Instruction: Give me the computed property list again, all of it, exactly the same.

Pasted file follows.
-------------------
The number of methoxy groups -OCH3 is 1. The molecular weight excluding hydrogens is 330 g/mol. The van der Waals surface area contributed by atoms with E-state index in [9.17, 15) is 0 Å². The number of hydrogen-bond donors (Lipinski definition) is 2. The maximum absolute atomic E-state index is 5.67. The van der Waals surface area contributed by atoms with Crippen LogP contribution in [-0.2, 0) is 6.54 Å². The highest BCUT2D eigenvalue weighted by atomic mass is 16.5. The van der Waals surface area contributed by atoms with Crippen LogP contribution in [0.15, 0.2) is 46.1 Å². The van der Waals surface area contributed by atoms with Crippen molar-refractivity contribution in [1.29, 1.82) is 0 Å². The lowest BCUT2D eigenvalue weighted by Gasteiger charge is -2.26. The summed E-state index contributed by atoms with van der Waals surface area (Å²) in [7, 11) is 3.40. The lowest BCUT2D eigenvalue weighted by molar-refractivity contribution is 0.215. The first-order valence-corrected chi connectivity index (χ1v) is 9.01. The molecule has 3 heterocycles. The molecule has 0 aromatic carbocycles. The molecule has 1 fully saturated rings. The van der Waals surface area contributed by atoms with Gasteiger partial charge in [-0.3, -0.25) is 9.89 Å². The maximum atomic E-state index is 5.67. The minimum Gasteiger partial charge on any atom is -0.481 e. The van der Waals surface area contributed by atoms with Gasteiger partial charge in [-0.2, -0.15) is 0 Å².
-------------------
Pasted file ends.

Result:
The number of methoxy groups -OCH3 is 1. The molecular weight excluding hydrogens is 330 g/mol. The van der Waals surface area contributed by atoms with E-state index in [9.17, 15) is 0 Å². The number of hydrogen-bond donors (Lipinski definition) is 2. The maximum absolute atomic E-state index is 5.67. The van der Waals surface area contributed by atoms with Crippen LogP contribution in [-0.2, 0) is 6.54 Å². The highest BCUT2D eigenvalue weighted by atomic mass is 16.5. The van der Waals surface area contributed by atoms with Crippen LogP contribution in [0.15, 0.2) is 46.1 Å². The van der Waals surface area contributed by atoms with Crippen molar-refractivity contribution in [1.29, 1.82) is 0 Å². The lowest BCUT2D eigenvalue weighted by Gasteiger charge is -2.26. The summed E-state index contributed by atoms with van der Waals surface area (Å²) in [7, 11) is 3.40. The lowest BCUT2D eigenvalue weighted by molar-refractivity contribution is 0.215. The first-order valence-corrected chi connectivity index (χ1v) is 9.01. The molecule has 3 heterocycles. The molecule has 0 aromatic carbocycles. The molecule has 1 fully saturated rings. The van der Waals surface area contributed by atoms with Gasteiger partial charge in [-0.3, -0.25) is 9.89 Å². The maximum atomic E-state index is 5.67. The minimum Gasteiger partial charge on any atom is -0.481 e. The van der Waals surface area contributed by atoms with Gasteiger partial charge in [-0.2, -0.15) is 0 Å².